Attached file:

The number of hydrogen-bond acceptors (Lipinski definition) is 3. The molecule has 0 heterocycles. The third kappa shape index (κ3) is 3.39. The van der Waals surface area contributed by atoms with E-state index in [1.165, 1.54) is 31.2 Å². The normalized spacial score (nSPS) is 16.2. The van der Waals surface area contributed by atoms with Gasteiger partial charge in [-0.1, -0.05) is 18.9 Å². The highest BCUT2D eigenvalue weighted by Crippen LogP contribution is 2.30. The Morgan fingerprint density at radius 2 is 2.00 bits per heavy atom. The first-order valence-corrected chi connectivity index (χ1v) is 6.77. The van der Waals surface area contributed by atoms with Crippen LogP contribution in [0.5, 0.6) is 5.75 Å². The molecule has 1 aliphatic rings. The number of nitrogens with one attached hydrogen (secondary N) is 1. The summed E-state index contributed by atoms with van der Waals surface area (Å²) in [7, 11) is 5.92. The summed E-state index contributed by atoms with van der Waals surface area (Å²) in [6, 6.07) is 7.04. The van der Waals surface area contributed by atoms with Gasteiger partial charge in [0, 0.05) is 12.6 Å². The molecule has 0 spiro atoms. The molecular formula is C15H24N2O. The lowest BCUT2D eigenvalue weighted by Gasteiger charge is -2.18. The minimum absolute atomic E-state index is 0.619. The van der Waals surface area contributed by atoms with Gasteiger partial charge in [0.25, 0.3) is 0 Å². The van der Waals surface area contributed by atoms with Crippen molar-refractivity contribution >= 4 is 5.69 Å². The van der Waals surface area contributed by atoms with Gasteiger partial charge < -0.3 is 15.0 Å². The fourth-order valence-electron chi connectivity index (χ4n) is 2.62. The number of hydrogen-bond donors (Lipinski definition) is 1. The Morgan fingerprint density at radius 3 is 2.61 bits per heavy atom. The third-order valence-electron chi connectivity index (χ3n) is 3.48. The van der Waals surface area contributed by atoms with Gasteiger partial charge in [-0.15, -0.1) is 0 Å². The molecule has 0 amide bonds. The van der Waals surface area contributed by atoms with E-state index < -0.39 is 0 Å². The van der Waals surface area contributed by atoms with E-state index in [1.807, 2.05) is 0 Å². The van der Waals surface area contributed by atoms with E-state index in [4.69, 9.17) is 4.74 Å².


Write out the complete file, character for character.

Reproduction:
The number of hydrogen-bond acceptors (Lipinski definition) is 3. The molecule has 0 heterocycles. The third kappa shape index (κ3) is 3.39. The van der Waals surface area contributed by atoms with E-state index in [1.165, 1.54) is 31.2 Å². The normalized spacial score (nSPS) is 16.2. The van der Waals surface area contributed by atoms with Gasteiger partial charge in [-0.1, -0.05) is 18.9 Å². The highest BCUT2D eigenvalue weighted by Crippen LogP contribution is 2.30. The Morgan fingerprint density at radius 2 is 2.00 bits per heavy atom. The first-order valence-corrected chi connectivity index (χ1v) is 6.77. The van der Waals surface area contributed by atoms with Crippen LogP contribution in [0.5, 0.6) is 5.75 Å². The molecule has 1 aliphatic rings. The number of nitrogens with one attached hydrogen (secondary N) is 1. The summed E-state index contributed by atoms with van der Waals surface area (Å²) in [7, 11) is 5.92. The summed E-state index contributed by atoms with van der Waals surface area (Å²) in [6, 6.07) is 7.04. The van der Waals surface area contributed by atoms with Gasteiger partial charge in [0, 0.05) is 12.6 Å². The molecule has 0 spiro atoms. The molecular formula is C15H24N2O. The lowest BCUT2D eigenvalue weighted by Gasteiger charge is -2.18. The minimum absolute atomic E-state index is 0.619. The van der Waals surface area contributed by atoms with Gasteiger partial charge in [0.25, 0.3) is 0 Å². The van der Waals surface area contributed by atoms with Crippen molar-refractivity contribution >= 4 is 5.69 Å². The van der Waals surface area contributed by atoms with Gasteiger partial charge < -0.3 is 15.0 Å². The fourth-order valence-electron chi connectivity index (χ4n) is 2.62. The number of hydrogen-bond donors (Lipinski definition) is 1. The Morgan fingerprint density at radius 3 is 2.61 bits per heavy atom. The third-order valence-electron chi connectivity index (χ3n) is 3.48. The van der Waals surface area contributed by atoms with Gasteiger partial charge in [-0.15, -0.1) is 0 Å². The molecule has 0 amide bonds. The van der Waals surface area contributed by atoms with E-state index < -0.39 is 0 Å². The van der Waals surface area contributed by atoms with E-state index in [1.807, 2.05) is 0 Å². The van der Waals surface area contributed by atoms with E-state index in [4.69, 9.17) is 4.74 Å².